Daily Buzz: What Makes a Successful Remote Internship Program?
Employers can still provide interns with a valuable experience even as they work from home. Also: Leaders can find success in a crisis by using both logic and emotion.
Want to offer a remote internship program? It’s not the same as in-person experience, but there are ways to deliver an effective remote program that benefits both the intern and the organization.
“If companies thoughtfully integrate a few key principles when designing remote internship programs, these interns will likely have highly meaningful experiences that could mimic, and in some cases even be better than, an in-person environment,” says Springboard cofounder and CEO Gautam Tambay on Fast Company.
First, companies must set clear expectations for their interns. They need to know exactly what projects they’ll be working on, what responsibilities they’ll have, and what deadlines they need to meet. “[A]lso introduce relevant stakeholders and tools, and be clear on how and to whom they should communicate in case they have questions or concerns,” Tambay says.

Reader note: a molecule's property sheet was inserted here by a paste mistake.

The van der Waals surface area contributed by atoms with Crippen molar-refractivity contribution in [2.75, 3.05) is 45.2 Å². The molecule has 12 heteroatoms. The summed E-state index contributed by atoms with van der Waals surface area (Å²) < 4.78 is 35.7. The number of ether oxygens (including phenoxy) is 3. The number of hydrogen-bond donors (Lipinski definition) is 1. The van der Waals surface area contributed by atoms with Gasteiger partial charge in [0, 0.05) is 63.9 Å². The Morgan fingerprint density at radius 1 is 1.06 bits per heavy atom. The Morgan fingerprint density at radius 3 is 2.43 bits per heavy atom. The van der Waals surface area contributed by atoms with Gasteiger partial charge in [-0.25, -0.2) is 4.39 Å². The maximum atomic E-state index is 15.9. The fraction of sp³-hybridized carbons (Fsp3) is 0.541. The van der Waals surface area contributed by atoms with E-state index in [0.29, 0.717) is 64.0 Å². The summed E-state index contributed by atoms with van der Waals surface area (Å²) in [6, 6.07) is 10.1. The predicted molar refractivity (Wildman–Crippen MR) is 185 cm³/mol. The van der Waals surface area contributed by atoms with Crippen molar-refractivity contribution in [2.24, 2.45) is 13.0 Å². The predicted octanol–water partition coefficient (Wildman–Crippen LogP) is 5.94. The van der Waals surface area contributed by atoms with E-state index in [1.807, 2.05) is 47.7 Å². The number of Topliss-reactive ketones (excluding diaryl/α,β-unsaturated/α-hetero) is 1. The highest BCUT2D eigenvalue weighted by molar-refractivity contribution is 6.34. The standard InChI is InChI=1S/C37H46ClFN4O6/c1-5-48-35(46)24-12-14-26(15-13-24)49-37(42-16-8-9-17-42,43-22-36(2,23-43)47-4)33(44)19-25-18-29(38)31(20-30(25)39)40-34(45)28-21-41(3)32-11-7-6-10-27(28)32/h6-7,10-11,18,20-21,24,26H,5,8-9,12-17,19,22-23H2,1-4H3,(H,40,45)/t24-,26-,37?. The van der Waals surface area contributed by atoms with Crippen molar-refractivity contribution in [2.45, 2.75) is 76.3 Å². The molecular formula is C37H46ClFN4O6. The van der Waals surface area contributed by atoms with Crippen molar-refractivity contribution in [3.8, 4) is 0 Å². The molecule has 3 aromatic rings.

As interns work on projects, managers should offer mentorship and feedback. Share any tips and background information that you can, and be sure to schedule regular one-on-one sessions to discuss progress and areas that can improve.
“This will help interns stay motivated, achieve their goals, and feel that they are not operating in a vacuum. Keep the conversation going until you see quality results,” Tambay says. “But keep in mind that interns are there to learn, so don’t reprimand them for making mistakes.”
How Wise Leaders React to Uncertainty
"CEOs need to broaden the perspective of employees by explaining that their company doesn’t exist in a vacuum but is part of an interdependent whole." — @NaviRadjou and @PKaipa. https://t.co/cXNZXHwb4f— MIT Sloan Management Review (@mitsmr) May 8, 2020
What makes a wise leader? One who doesn’t rely solely on survival instincts in a crisis. Instead, they use a combination of intuition, logic, and their emotions to respond appropriately, say Navi Radjou and Prasad Kaipa on the MIT Sloan Management Review.
“Endowed with an entrepreneurial mind, a social heart, and an ecological soul, wise leaders are best fit to build the agile, inclusive, and sustainable businesses of the 21st century,” Radjou and Kaipa say.
Other Links of Note
In marketing, how do you balance short-term agility with long-term stability? Andrea Fryrear answers that on CMSWire.
Data privacy can be tricky when dealing with third-party vendors, says Mike Spalding on Nonprofit Hub. He offers tips to protect donor data.
Can’t escape online distractions? Try these tools to block them out, says Gizmodo’s David Nield.
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